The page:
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Katie Holmes

Guest Aaron T

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I know there are several other Katie Holmes fans on MF, so I had to post this unfortunate news, which I saw on Defamer.com   Rather disgusting.    

aren't you all just cynical? Maybe it's true love. Ashton and Demi seem to be doing well.

Was Tom Cruise, Thomas Cruz?

I'm thinking maybe Tom and Katie aren't getting married so fast because she won't sign his confidentiality pre-nup custody whatever else agreement.


You think she hasn't already signed his confidentiality pre-preggers custody you-give-me-the-kid-I-give-you-the-money whatever else agreement?

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The origin of the name Suri



Not everybody recognised the word ‘Suri’ as Hebrew of “princess”.


sfgate.com: Baby Suri’s name can be traced to a Hebrew word meaning “princess” or “noblewoman,” but by such a circuitous route that the connection is lost on most Israelis. Since the birth Tuesday in Los Angeles, bemused Israeli TV and radio presenters have debated the word’s origins. “Nobody here has ever really heard of it,” an announcer on Israel’s Army Radio said during a discussion Thursday. The Yediot Ahronot newspaper agreed in its half-page splash on the celebrity birth. “We seem to have learned a new Hebrew word — and from Tom Cruise, no less,” said a Channel 2 TV anchorman.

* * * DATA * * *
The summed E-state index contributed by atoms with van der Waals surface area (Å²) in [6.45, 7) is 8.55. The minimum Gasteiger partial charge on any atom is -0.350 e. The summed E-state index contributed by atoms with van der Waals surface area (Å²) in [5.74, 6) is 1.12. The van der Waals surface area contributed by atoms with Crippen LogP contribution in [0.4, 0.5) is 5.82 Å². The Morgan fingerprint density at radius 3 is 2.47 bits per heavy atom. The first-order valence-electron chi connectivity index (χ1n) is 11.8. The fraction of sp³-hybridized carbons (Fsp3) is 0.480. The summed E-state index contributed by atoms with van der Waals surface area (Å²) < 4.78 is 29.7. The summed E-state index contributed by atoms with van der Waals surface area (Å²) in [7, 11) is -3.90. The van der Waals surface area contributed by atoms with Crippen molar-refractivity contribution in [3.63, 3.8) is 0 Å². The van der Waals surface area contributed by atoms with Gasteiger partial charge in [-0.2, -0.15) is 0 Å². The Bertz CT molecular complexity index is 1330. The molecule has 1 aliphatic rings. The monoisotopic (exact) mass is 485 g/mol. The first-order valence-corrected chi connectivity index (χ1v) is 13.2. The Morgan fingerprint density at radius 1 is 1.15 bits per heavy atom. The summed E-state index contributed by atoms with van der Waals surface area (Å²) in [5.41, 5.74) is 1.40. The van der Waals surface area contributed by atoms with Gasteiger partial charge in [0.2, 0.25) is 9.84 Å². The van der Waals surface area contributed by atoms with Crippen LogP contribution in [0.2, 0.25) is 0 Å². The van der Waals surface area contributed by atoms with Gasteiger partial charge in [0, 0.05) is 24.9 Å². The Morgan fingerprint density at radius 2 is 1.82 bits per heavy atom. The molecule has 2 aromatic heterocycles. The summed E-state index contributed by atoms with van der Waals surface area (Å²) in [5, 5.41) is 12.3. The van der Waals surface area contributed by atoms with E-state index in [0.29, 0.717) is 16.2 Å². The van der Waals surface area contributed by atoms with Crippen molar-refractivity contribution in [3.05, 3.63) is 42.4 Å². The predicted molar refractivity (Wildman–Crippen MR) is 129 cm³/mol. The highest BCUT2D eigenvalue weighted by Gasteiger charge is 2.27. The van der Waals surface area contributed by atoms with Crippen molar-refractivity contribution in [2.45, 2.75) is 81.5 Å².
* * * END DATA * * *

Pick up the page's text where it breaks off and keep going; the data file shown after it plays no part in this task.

So what’s the explaination to all that confusion?


sfgate has the answer: Avshalom Koor, who has for years presented TV and radio spots on the intricacies of Hebrew, said Suri was a derivation of Sarah — the name of Biblical patriarch Abraham’s wife — as pronounced by some Central European Jews.

“Suri is a pet name for Sarah,” Koor told Army Radio. “The Ashkenazi (Jews) of Poland and Hungary pronounce it Suri.”



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Princess in Yiddish is prinzesin, or basmalke, according to my own experience, my mother and to several Yiddish dictionaries I have. But I will ask a few native Yiddish speakers and scholars to be sure.


Other theories:

Suri Cruise = Syracuse

Suri is for Surrey, England, where there's a Scientology center.


I thought it was telling that her parents weren't there for the birth. Very sad.


Maybe she didn't want her parents there for the birth, like in a perfectly normal way? Lots of people don't want their parents there for the births.

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It's a term that denotes expulsion, like 'Get out of here'," said Gideon Goldenberg, a linguistics professor at the Hebrew University of Jerusalem. "It's pretty blunt."


Well if I were pregnant for a year and a half I would feel very much the same way.

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